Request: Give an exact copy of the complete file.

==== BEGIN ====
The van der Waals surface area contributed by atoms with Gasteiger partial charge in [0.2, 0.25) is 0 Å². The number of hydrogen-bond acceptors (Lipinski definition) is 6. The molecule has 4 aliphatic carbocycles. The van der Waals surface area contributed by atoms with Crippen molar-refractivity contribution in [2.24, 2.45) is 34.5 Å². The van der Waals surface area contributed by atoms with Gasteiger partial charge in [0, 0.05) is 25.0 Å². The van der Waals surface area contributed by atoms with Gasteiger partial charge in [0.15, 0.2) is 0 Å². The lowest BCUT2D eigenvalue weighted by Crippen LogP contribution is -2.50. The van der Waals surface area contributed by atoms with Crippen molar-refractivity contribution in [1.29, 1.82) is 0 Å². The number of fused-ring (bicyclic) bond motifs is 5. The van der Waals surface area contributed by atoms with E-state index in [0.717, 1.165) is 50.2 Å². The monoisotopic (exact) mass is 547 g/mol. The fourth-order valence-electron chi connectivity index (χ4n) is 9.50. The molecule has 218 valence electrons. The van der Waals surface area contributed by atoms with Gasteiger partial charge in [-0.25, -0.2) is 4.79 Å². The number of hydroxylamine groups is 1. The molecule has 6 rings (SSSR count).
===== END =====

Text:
The van der Waals surface area contributed by atoms with Gasteiger partial charge in [0.2, 0.25) is 0 Å². The number of hydrogen-bond acceptors (Lipinski definition) is 6. The molecule has 4 aliphatic carbocycles. The van der Waals surface area contributed by atoms with Crippen molar-refractivity contribution in [2.24, 2.45) is 34.5 Å². The van der Waals surface area contributed by atoms with Gasteiger partial charge in [0, 0.05) is 25.0 Å². The van der Waals surface area contributed by atoms with Gasteiger partial charge in [0.15, 0.2) is 0 Å². The lowest BCUT2D eigenvalue weighted by Crippen LogP contribution is -2.50. The van der Waals surface area contributed by atoms with Crippen molar-refractivity contribution in [1.29, 1.82) is 0 Å². The number of fused-ring (bicyclic) bond motifs is 5. The van der Waals surface area contributed by atoms with E-state index in [0.717, 1.165) is 50.2 Å². The monoisotopic (exact) mass is 547 g/mol. The fourth-order valence-electron chi connectivity index (χ4n) is 9.50. The molecule has 218 valence electrons. The van der Waals surface area contributed by atoms with Gasteiger partial charge in [-0.25, -0.2) is 4.79 Å². The number of hydroxylamine groups is 1. The molecule has 6 rings (SSSR count).